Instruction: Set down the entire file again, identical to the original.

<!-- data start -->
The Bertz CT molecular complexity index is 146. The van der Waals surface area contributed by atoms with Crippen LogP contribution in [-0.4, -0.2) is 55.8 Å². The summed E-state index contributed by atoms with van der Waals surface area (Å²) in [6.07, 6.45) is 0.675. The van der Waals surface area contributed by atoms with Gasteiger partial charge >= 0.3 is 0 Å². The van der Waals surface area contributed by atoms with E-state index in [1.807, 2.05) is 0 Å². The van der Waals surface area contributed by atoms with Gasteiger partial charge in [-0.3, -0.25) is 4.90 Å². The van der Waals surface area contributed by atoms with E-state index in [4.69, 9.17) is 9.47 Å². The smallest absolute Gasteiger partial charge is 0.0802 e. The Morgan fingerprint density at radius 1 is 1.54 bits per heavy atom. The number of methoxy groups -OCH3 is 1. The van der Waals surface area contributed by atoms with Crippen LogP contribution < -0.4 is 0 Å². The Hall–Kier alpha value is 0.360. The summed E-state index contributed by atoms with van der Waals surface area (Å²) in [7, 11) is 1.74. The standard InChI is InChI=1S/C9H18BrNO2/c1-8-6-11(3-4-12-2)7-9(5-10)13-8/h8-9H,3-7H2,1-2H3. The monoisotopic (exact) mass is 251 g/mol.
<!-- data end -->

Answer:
The Bertz CT molecular complexity index is 146. The van der Waals surface area contributed by atoms with Crippen LogP contribution in [-0.4, -0.2) is 55.8 Å². The summed E-state index contributed by atoms with van der Waals surface area (Å²) in [6.07, 6.45) is 0.675. The van der Waals surface area contributed by atoms with Gasteiger partial charge >= 0.3 is 0 Å². The van der Waals surface area contributed by atoms with E-state index in [1.807, 2.05) is 0 Å². The van der Waals surface area contributed by atoms with Gasteiger partial charge in [-0.3, -0.25) is 4.90 Å². The van der Waals surface area contributed by atoms with E-state index in [4.69, 9.17) is 9.47 Å². The smallest absolute Gasteiger partial charge is 0.0802 e. The Morgan fingerprint density at radius 1 is 1.54 bits per heavy atom. The number of methoxy groups -OCH3 is 1. The van der Waals surface area contributed by atoms with Crippen LogP contribution < -0.4 is 0 Å². The Hall–Kier alpha value is 0.360. The summed E-state index contributed by atoms with van der Waals surface area (Å²) in [7, 11) is 1.74. The standard InChI is InChI=1S/C9H18BrNO2/c1-8-6-11(3-4-12-2)7-9(5-10)13-8/h8-9H,3-7H2,1-2H3. The monoisotopic (exact) mass is 251 g/mol.